The Life Course RG is dedicated to advancing research on life course theory and assessing how it can contribute to reducing poverty. The research within this RG focuses on issues of toxic stress, neurodevelopment, and epigenetics. The following are a few relevant projects within this RG.

Optimal timing of interventions: It has long been argued that interventions in the earliest years of childhood have larger long-term returns that interventions in later years. Is a comprehensive test of this hypothesis now possible?

Biological mechanisms of disadvantage: We’ve all heard that poverty “gets under the skin.” There is growing debate, however, on whether this biologic embedding of poverty takes an epigenetic form. A study underway at the CPI will be an especially important entry into this debate. 

Infant health and poverty: It is well known that early disadvantages at the “starting gate” parlay into later developmental disadvantages and increased risks of poverty. Are these starting-gate disparities growing larger? Using the census of U.S. birth records between 1970 and 2014, we will soon know whether they are.

Differential EITC effects: Is there a critical moment in the child’s cognitive development in which an EITC supplement is especially consequential? This question, which has long been difficult to answer, can now be taken on by linking vital statistics to administrative data for school children.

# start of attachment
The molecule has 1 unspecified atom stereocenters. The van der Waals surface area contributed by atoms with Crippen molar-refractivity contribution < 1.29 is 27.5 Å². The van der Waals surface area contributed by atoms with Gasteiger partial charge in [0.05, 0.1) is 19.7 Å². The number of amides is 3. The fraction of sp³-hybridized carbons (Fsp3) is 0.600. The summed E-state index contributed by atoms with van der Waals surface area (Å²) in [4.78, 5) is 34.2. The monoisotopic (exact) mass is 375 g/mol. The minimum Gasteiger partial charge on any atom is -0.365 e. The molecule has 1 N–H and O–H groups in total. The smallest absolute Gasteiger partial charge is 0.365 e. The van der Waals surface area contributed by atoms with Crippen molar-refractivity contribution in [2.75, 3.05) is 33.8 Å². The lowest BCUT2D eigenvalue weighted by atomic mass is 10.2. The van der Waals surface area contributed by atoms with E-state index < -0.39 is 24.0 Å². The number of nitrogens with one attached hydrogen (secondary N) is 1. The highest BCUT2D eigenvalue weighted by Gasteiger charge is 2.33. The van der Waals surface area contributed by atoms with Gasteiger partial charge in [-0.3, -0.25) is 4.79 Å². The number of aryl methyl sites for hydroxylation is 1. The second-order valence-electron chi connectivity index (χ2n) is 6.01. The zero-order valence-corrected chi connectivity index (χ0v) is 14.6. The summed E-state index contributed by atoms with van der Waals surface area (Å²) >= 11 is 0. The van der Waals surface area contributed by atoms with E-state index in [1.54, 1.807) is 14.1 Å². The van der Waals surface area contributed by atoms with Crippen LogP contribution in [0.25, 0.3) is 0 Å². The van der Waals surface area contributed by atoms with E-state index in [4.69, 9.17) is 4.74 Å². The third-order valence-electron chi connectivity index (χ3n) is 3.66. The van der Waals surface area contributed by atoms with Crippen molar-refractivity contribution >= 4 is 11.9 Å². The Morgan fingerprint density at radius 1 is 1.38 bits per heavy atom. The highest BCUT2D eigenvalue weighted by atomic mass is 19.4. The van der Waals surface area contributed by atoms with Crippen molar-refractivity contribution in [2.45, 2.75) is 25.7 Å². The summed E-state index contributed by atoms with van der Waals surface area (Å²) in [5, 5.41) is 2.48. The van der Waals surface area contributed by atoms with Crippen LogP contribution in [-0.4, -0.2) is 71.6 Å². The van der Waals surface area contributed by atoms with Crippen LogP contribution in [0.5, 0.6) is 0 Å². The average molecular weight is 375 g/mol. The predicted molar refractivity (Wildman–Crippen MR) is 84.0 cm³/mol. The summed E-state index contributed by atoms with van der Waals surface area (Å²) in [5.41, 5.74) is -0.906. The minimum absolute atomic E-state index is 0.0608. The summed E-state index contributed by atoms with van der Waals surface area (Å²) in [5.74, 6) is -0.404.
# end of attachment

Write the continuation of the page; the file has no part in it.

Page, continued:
• Kathryn Edin
  • Linda Burton
  • David Grusky

Leaders: Linda Burton, Kathryn Edin, David Grusky

The Supplemental Poverty Measure (SPM) reveals substantial post-1970 reductions in poverty under a constant (i.e., “anchored”) threshold, but this trend masks worrisome developments at the very bottom of the distribution. Although the overall SPM has trended downward since 1970, the SPM for households with less than half of the anchored threshold level (i.e., “deep poverty”) has remained stable since 1968. Even more worrying, the most extreme forms of poverty, such as living on less than $2 per day (per person), have in fact increased over the last two decades. The main tasks of our Poverty and Deep Poverty RG are to describe trends in poverty and deep poverty, to assess the effectiveness of current anti-poverty programs, and to examine the likely payoff to introducing new anti-poverty programs. We present a sampling of relevant projects below.